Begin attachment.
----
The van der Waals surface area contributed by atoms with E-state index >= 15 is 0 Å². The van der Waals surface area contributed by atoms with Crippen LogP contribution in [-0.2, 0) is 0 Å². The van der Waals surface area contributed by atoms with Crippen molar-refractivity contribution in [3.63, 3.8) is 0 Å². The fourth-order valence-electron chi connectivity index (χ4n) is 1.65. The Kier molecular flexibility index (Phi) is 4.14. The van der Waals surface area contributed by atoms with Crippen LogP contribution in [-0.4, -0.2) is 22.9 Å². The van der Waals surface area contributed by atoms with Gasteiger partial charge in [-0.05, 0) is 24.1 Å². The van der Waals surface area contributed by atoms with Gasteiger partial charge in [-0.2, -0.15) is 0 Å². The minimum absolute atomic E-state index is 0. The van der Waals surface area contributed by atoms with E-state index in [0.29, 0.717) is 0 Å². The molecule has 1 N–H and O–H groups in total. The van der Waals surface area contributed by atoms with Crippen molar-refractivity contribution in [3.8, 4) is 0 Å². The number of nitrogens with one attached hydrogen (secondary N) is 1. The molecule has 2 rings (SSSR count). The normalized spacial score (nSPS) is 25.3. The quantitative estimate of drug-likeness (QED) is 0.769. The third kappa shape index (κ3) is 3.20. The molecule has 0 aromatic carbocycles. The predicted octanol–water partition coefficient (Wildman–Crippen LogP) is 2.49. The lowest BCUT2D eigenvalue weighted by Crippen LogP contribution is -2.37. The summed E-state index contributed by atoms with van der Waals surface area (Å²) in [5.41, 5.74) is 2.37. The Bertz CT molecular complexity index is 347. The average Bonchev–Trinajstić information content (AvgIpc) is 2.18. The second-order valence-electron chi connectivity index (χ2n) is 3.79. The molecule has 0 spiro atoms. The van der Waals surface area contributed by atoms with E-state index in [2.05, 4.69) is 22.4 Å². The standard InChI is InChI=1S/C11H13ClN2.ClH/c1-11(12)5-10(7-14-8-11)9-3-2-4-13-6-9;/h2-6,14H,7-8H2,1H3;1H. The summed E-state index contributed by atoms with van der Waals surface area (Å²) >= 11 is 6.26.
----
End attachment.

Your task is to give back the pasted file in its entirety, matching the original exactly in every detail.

The van der Waals surface area contributed by atoms with E-state index >= 15 is 0 Å². The van der Waals surface area contributed by atoms with Crippen LogP contribution in [-0.2, 0) is 0 Å². The van der Waals surface area contributed by atoms with Crippen molar-refractivity contribution in [3.63, 3.8) is 0 Å². The fourth-order valence-electron chi connectivity index (χ4n) is 1.65. The Kier molecular flexibility index (Phi) is 4.14. The van der Waals surface area contributed by atoms with Crippen LogP contribution in [-0.4, -0.2) is 22.9 Å². The van der Waals surface area contributed by atoms with Gasteiger partial charge in [-0.05, 0) is 24.1 Å². The van der Waals surface area contributed by atoms with Gasteiger partial charge in [-0.2, -0.15) is 0 Å². The minimum absolute atomic E-state index is 0. The van der Waals surface area contributed by atoms with E-state index in [0.29, 0.717) is 0 Å². The molecule has 1 N–H and O–H groups in total. The van der Waals surface area contributed by atoms with Crippen molar-refractivity contribution in [3.8, 4) is 0 Å². The number of nitrogens with one attached hydrogen (secondary N) is 1. The molecule has 2 rings (SSSR count). The normalized spacial score (nSPS) is 25.3. The quantitative estimate of drug-likeness (QED) is 0.769. The third kappa shape index (κ3) is 3.20. The molecule has 0 aromatic carbocycles. The predicted octanol–water partition coefficient (Wildman–Crippen LogP) is 2.49. The lowest BCUT2D eigenvalue weighted by Crippen LogP contribution is -2.37. The summed E-state index contributed by atoms with van der Waals surface area (Å²) in [5.41, 5.74) is 2.37. The Bertz CT molecular complexity index is 347. The average Bonchev–Trinajstić information content (AvgIpc) is 2.18. The second-order valence-electron chi connectivity index (χ2n) is 3.79. The molecule has 0 spiro atoms. The van der Waals surface area contributed by atoms with E-state index in [2.05, 4.69) is 22.4 Å². The standard InChI is InChI=1S/C11H13ClN2.ClH/c1-11(12)5-10(7-14-8-11)9-3-2-4-13-6-9;/h2-6,14H,7-8H2,1H3;1H. The summed E-state index contributed by atoms with van der Waals surface area (Å²) >= 11 is 6.26.